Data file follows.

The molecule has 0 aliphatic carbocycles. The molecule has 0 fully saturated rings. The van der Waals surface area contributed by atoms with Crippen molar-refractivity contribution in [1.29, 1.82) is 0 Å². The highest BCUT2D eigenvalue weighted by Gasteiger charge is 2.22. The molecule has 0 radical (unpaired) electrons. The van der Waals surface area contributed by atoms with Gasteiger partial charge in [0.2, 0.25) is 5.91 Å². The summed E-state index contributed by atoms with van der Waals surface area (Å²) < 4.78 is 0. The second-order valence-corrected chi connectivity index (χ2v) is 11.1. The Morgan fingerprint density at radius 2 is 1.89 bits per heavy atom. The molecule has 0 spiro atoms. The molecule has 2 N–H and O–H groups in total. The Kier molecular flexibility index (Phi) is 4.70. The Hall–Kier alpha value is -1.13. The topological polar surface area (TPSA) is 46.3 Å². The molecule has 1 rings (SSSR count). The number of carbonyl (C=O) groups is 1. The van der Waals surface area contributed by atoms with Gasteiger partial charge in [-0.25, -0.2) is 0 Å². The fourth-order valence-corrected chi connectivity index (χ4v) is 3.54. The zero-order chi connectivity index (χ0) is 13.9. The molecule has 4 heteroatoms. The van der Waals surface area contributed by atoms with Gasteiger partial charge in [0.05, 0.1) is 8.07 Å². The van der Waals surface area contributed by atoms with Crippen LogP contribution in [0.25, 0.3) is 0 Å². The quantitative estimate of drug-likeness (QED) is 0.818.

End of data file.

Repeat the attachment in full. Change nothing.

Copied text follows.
The molecule has 0 aliphatic carbocycles. The molecule has 0 fully saturated rings. The van der Waals surface area contributed by atoms with Crippen molar-refractivity contribution in [1.29, 1.82) is 0 Å². The highest BCUT2D eigenvalue weighted by Gasteiger charge is 2.22. The molecule has 0 radical (unpaired) electrons. The van der Waals surface area contributed by atoms with Gasteiger partial charge in [0.2, 0.25) is 5.91 Å². The summed E-state index contributed by atoms with van der Waals surface area (Å²) < 4.78 is 0. The second-order valence-corrected chi connectivity index (χ2v) is 11.1. The Morgan fingerprint density at radius 2 is 1.89 bits per heavy atom. The molecule has 0 spiro atoms. The molecule has 2 N–H and O–H groups in total. The Kier molecular flexibility index (Phi) is 4.70. The Hall–Kier alpha value is -1.13. The topological polar surface area (TPSA) is 46.3 Å². The molecule has 1 rings (SSSR count). The number of carbonyl (C=O) groups is 1. The van der Waals surface area contributed by atoms with Gasteiger partial charge in [-0.25, -0.2) is 0 Å². The fourth-order valence-corrected chi connectivity index (χ4v) is 3.54. The zero-order chi connectivity index (χ0) is 13.9. The molecule has 4 heteroatoms. The van der Waals surface area contributed by atoms with Gasteiger partial charge in [0.05, 0.1) is 8.07 Å². The van der Waals surface area contributed by atoms with Crippen LogP contribution in [0.25, 0.3) is 0 Å². The quantitative estimate of drug-likeness (QED) is 0.818.